Open access peer-reviewed chapter

Liver Changes in the Course of Cystic Fibrosis

Written By

Sabina Wiecek

Submitted: 08 December 2018 Reviewed: 22 August 2019 Published: 20 September 2019

DOI: 10.5772/intechopen.89306

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Liver damage observed in cystic fibrosis is a complicated process comprised of fibrogenesis, inflammation, remodeling, apoptosis, and cholestasis. Complexity of processes which take place in the liver and bile ducts in the course of this disease are not clearly defined. Changes in the liver are observed in 5–20% of patients with diagnosed cystic fibrosis; however they can increase mortality, shorten time of life, and deteriorate quality of life. The aim of the chapter was to review the risk factors, clinical symptoms, diagnostic methods, and treatment of liver changes in the course of cystic fibrosis.


  • liver
  • cystic fibrosis

1. Introduction

Hepatic lesions concern only 5–20% of patients with diagnosed cystic fibrosis. However they increase the level of fatalities, shorten the survival rate, and impair the quality of life. Liver diseases are the most common, non-pulmonary cause of death among patients with cystic fibrosis. They most often occur in the first decade of life. Cirrhosis is detected in about 10% of CF children under the age of 18 compared to 2% of adults with the same condition. The average age of the CF liver disease manifestation is about 10 years [1, 2, 3, 4, 5, 6, 7].

1.1 Etiopathogenesis of liver’s change in patients with cystic fibrosis

Liver and bile duct diseases are a combination of complex processes of fibrosis, inflammation, remodeling, apoptosis, and cholestasis. They are a consequence of the abnormal functioning of the CFTR protein, immunologic reactions, and response to oxidative stress [5, 8, 9, 10, 11].

1.1.1 Pathophysiological changes to the bile acids in the course of cystic fibrosis

The important roles played by the pathophysiological changes of the bile duct include changes to the components of the bile (abnormal water and electrolyte contents and change to the pH of the bile) and changes to the profile of bile acids—to hydrophobic, abnormal transport of the bile, retention of toxic bile acids (taurocholic acid), and induction of pro-inflammatory chemokines which influence on biliary fibrogenesis. Factors contributing to the processes of precipitation of bile acids in the bile ducts include decreased synthesis of the salts of the bile acids, decreased absorption of bile acids from the lumen of the small intestine, and narrowing of the bile ducts impairing the outflow of the bile from the liver to the lumen of the duodenum [5, 8, 10].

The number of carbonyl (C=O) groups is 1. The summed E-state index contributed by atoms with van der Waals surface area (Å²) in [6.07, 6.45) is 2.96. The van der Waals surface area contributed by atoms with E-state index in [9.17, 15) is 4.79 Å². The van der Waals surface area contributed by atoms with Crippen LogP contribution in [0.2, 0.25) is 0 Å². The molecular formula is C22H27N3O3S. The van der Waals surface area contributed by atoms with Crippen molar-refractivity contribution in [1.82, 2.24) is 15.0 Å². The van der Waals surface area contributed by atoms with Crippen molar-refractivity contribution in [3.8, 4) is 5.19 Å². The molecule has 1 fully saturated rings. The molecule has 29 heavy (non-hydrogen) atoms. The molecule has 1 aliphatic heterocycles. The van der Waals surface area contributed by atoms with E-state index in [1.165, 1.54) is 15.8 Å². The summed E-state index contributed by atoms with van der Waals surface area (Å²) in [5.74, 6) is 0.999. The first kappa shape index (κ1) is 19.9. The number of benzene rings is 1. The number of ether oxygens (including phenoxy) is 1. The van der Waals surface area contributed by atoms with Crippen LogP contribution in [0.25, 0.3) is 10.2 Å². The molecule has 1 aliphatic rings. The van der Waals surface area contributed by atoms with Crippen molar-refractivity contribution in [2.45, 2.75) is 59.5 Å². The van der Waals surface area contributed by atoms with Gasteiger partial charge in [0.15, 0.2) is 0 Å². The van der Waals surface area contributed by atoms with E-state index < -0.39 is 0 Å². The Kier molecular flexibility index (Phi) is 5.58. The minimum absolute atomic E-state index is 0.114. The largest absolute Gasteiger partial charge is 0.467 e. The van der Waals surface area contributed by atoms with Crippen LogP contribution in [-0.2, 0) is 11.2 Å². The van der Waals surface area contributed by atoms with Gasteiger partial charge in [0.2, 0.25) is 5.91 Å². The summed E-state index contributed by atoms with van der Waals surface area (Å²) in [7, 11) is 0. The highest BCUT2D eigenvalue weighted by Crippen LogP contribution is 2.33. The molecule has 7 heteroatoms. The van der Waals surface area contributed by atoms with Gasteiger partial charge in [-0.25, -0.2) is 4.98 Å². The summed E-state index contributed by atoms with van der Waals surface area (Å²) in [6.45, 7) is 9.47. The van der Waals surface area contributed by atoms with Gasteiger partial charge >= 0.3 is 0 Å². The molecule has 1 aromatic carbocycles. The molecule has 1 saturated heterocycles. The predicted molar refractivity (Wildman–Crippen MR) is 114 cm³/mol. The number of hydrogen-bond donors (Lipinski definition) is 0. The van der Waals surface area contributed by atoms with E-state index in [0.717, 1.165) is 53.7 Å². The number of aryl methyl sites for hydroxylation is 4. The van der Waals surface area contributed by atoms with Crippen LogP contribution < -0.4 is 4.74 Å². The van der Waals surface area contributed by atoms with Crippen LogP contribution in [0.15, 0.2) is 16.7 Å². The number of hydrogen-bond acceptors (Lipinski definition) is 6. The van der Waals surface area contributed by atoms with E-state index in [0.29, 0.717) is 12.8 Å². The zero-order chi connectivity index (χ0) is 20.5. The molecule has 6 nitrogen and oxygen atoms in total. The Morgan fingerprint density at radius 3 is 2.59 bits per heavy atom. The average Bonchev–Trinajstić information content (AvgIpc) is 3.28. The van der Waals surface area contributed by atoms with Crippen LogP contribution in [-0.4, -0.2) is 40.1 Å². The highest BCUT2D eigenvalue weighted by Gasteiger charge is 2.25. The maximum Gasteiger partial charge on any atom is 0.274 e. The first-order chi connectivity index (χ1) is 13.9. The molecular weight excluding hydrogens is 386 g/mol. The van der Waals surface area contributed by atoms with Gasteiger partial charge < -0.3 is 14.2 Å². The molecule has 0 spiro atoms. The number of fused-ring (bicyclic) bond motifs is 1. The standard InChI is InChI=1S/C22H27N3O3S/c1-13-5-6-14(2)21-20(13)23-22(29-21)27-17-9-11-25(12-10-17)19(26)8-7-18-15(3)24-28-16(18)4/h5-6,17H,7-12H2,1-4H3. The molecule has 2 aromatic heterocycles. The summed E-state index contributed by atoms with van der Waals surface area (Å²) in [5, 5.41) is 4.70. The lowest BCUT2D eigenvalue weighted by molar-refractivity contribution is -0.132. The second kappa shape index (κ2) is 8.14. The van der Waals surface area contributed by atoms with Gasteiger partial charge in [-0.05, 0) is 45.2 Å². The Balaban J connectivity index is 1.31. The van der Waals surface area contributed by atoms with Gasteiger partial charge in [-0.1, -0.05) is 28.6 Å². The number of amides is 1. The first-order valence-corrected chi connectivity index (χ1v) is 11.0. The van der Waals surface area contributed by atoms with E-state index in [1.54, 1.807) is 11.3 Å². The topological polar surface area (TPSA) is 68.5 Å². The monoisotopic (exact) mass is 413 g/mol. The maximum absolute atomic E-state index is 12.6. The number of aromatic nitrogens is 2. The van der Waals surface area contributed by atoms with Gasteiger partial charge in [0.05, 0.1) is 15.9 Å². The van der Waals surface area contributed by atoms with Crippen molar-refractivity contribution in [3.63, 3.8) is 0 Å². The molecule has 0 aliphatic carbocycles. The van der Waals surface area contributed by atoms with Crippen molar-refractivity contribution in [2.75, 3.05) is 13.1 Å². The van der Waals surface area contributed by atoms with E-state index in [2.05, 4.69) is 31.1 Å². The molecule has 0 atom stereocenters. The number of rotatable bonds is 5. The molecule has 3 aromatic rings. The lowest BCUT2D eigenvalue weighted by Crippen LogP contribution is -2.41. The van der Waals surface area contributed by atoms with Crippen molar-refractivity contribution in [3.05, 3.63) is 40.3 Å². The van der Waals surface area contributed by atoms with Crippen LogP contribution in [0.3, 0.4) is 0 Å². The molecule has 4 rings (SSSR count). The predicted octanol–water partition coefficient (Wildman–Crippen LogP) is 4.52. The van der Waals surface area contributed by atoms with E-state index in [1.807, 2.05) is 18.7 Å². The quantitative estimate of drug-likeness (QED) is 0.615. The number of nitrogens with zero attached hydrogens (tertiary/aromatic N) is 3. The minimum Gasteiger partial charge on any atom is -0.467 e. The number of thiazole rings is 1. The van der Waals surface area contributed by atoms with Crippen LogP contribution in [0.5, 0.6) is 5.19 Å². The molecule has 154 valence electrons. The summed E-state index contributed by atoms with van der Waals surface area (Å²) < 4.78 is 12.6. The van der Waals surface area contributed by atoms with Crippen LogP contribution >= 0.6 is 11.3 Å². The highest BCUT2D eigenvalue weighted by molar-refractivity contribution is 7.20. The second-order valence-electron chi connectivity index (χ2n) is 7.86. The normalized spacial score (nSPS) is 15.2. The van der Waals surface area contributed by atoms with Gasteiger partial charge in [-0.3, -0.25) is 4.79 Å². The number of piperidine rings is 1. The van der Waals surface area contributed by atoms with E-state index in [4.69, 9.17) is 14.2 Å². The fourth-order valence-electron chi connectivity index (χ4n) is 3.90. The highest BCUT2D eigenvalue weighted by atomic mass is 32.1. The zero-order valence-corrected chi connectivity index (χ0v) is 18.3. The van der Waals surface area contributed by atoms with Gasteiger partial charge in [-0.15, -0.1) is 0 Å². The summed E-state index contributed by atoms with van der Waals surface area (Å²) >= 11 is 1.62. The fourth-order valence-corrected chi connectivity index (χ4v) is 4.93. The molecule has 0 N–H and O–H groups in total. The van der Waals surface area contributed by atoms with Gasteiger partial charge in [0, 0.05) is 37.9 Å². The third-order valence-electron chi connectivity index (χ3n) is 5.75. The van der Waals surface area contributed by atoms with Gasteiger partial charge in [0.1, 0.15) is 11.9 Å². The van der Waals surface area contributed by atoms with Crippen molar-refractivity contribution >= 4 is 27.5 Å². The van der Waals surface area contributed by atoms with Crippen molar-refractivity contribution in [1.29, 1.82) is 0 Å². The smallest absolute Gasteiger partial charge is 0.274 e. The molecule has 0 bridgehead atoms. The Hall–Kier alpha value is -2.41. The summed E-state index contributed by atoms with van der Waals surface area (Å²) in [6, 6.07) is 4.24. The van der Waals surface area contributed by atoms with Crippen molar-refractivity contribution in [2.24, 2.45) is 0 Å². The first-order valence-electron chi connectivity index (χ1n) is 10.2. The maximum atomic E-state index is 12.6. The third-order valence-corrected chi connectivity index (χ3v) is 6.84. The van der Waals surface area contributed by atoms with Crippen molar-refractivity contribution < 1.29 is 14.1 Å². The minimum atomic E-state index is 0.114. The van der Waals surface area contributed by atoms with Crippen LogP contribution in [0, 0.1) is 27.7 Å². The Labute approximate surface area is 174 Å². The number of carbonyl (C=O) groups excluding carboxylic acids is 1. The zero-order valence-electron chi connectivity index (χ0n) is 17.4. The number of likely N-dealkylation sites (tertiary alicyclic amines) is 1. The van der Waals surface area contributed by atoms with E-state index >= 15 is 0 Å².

1.1.2 Genetic factors

So far, no specific mutation relating solely to liver damage in the course of cystic fibrosis has been discovered. Most commonly, these are the so-called “serious mutations” of the CFTR gene (delta F508,G524X, N1303K, CFTRdel21kB, 1811 + 1G- > C). The delta F508 mutation plays a particular role in the development of hepatic lesions in the course of cystic fibrosis due to its stimulation of an increased loss of bile acids with stools and the fact that it leads to the formation of more hydrophobic bile acids. Hepatic lesions co- occurring with cystic fibrosis in patients with the 3849 + 10kB C- > T mutation have not yet been the subject of interest. However, the clinical course in patients with diagnosed cystic fibrosis and the same mutation of the CFTR gene tends to vary. There is no strict phenotype–genotype corelation. The role of the SERPINE1 mutation: it occurs in about 2% of the patients with cystic fibrosis and in about 5% of the patients with cystic fibrosis and co-occurring hepatic lesions. Responsible for the synthesis of the inhibitor of serine protease. The protein connected to allele Z is concentrated within the endoplasmic reticulum of hepatocytes leading to their damage, inflammation, and cirrhosis. In about 10% of allele Z homozygotes, the accumulation of the SERPINA gene protein leads to neonatal hepatitis and in 2–3% of cases to fibrosis and cirrhosis. In pathogenesis some genes were suspected as a factor inducing pathological processes in the liver and bile duct in patients with cystic fibrosis (gene of plasminogen activator inhibitor type 1, genes relating to metalloproteinases, P1 glutation s-transferase gene, transforming growth factor beta gene, uridylyltransferase gene (UGT1A1). But the role is not strictly confirmed [12, 13, 14, 15, 16, 17].